Shannon Brownlee in the Post on drug companies inventing new diseases: It turns out that much of what we — and our doctors — think we know about many health problems has been shaped by drugmakers and their marketers. … Osteoporosis and osteopenia aren’t really diseases. Before the 1990s, doctors decided that you had osteoporosis if you were elderly and you broke a bone. When the pharmaceutical company Merck came up with its anti-bone-loss durg Fosamax, it wanted a broader market than just elderly fracture patients. The solution? The company helped fund a panel of medical experts to create diagnostic criteria for osteoporosis so that a diagnosis could be made before the patient actually broke a bone.
See Added to post.
Karen, the site you link to, dsib.org, is a marketing tool for the dietary supplement industry! It is simply a competitor to the "Pharma industry" offering their own alternative drugs and treatments. I would not assume that it is science based simply because it has a scientific advisory board. See Robin's recent comment on the pointlessness of such boards before you get impressed by this.
what do you folks think of the Szasz/Caplan take on "mental illness"?
If we knew what they were, they'd be a part of neurology, not psychiatry. We've made great progress in negative hypotheses - we know a lot of things that they aren't, but have little idea of what they are. And the most commonly-given explanation for them? Meaningless handwaving. It's just "imbalance of the humours" with a modern term substituted.
As a woman who HAS been diagnosed with osteoporosis, this debate hits right at home. The point is that this type of publicity (the dangers of osteoporosis, etc.) DOES drive fear into our hearts on an emotional level and it's hard to separate what's real from what is designed just to scare us.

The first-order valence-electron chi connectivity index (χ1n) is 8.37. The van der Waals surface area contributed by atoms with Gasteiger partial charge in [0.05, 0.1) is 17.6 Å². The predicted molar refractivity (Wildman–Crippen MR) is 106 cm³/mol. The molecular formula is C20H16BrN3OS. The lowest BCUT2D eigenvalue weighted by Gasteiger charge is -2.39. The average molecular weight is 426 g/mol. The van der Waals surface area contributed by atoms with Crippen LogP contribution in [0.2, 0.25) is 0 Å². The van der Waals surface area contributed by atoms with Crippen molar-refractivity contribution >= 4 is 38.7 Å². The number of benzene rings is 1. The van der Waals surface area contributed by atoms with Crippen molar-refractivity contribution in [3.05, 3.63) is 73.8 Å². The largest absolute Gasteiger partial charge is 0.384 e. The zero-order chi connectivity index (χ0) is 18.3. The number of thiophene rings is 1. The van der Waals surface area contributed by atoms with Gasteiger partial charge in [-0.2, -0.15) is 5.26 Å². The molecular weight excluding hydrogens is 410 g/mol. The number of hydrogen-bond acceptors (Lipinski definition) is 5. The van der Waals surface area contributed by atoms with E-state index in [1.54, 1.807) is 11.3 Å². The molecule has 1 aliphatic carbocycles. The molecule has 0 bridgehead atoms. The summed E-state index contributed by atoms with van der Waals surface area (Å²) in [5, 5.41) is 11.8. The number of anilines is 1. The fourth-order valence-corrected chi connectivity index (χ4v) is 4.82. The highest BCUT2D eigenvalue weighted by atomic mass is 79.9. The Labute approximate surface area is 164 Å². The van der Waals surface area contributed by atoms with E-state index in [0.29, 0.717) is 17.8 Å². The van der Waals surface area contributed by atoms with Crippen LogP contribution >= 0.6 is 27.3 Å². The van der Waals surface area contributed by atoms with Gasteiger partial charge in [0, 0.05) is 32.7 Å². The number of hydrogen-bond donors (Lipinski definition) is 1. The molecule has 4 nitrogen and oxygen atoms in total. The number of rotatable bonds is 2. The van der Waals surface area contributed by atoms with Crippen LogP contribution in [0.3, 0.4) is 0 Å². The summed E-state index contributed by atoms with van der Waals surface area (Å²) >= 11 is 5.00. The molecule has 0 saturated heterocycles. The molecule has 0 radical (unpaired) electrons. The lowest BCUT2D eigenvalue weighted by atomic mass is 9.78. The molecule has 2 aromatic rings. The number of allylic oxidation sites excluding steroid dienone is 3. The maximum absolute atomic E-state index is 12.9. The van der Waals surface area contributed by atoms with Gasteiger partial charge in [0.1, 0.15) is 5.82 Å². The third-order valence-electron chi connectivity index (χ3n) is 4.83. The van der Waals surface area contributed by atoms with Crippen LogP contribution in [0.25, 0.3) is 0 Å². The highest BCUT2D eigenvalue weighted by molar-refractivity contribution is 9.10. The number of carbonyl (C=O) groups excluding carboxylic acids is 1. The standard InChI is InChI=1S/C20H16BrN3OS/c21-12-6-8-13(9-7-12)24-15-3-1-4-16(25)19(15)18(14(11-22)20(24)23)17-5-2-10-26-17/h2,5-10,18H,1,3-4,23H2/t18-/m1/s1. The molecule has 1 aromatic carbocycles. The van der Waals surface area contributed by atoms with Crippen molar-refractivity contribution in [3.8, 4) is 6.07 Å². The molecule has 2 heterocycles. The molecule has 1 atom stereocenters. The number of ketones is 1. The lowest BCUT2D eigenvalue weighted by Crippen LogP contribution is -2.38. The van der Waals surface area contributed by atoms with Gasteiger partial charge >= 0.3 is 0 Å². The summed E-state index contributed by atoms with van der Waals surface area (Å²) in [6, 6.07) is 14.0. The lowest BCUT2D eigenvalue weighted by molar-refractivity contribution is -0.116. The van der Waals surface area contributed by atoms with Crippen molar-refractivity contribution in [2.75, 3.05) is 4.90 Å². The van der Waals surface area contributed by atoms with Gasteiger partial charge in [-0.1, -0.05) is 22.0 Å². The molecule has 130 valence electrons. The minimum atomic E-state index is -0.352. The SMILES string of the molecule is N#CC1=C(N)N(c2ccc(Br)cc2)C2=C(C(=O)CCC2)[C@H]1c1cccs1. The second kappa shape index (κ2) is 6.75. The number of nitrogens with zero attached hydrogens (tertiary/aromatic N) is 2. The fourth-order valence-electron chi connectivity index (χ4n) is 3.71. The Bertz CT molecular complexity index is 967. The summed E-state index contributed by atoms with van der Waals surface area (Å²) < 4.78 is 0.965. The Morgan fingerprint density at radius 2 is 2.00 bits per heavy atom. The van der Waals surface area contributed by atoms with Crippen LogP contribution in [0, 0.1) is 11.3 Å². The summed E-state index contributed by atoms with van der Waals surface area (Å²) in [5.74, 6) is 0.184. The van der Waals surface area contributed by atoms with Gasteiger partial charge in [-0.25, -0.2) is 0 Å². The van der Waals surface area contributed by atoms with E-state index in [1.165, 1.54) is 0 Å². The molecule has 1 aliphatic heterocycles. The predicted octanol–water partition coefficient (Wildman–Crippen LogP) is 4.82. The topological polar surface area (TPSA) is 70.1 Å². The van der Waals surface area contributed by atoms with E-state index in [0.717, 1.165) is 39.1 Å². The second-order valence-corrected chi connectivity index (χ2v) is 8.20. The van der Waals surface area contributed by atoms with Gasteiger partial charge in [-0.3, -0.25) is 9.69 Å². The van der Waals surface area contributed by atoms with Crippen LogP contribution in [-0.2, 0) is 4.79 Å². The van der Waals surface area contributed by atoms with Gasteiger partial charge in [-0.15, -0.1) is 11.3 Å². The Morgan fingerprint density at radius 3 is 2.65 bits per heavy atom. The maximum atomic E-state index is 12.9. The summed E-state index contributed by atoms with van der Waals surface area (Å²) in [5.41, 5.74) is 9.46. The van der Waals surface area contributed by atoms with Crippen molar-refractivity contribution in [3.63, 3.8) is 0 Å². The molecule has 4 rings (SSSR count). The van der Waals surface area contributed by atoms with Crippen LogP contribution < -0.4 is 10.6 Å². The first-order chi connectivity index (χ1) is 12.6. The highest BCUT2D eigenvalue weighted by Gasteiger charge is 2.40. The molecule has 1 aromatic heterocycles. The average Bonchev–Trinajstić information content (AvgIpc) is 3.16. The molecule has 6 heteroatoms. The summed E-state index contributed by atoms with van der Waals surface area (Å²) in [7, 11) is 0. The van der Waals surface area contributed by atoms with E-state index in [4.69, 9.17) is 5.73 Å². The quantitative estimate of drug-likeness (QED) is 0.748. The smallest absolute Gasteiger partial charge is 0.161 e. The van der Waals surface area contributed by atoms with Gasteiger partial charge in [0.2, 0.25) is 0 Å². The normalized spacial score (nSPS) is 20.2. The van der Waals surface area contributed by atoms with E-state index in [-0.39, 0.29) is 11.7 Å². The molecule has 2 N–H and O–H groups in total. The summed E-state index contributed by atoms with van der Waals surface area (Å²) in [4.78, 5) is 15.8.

I've been going to this site for HEALTH information because it IS science based and not Pharma industry driven. I think we need to seek really objective sources of information to balance the hype.
What do you think??
Islam has taken over the UN's Human Rights CouncilThinking about prayer. Dr. BobDrug companies invent new diseases? Sometimes, maybe. Good example.The Fed caused the credit crunch. MankiwWriting mastery eludes NYC schoolkidsMercedes Marxists: The Clintons
Speaking of invented diseases, what do you folks think of the Szasz/Caplan take on "mental illness"?
I would have liked this post more with some commentary, eg, "This is a nice example of how to manipulate people via biases (obedience to authority, binary essentialism)." I think people are too confident in their expectations of communication, in their expectation that others will fill in the blanks the same way.
Hmmm.... Ms Brownlee really conflates two points here.A) A Semantic debate about the nature of REAL disease as opposed to INVENTED disease, in which she seems to avoid acknowledging that health and sickness are intrinsically normative categories and as such, their definitions will invariably shift over time.
B) Her belief that medical interventions in conditions that do not pose sufficient health risks to warrant it are becoming increasingly common and are counterproductive,
What is really missing in her analysis, is an acknowledgment that the trade-offs involved in choosing to seek treatment in any given instance have as much do to with the priorities, values and risk tolerance ofthe patient as with any artifically binary distinction between sickness and wellness.
New medicines provide more patient choice and that is surely a good thing.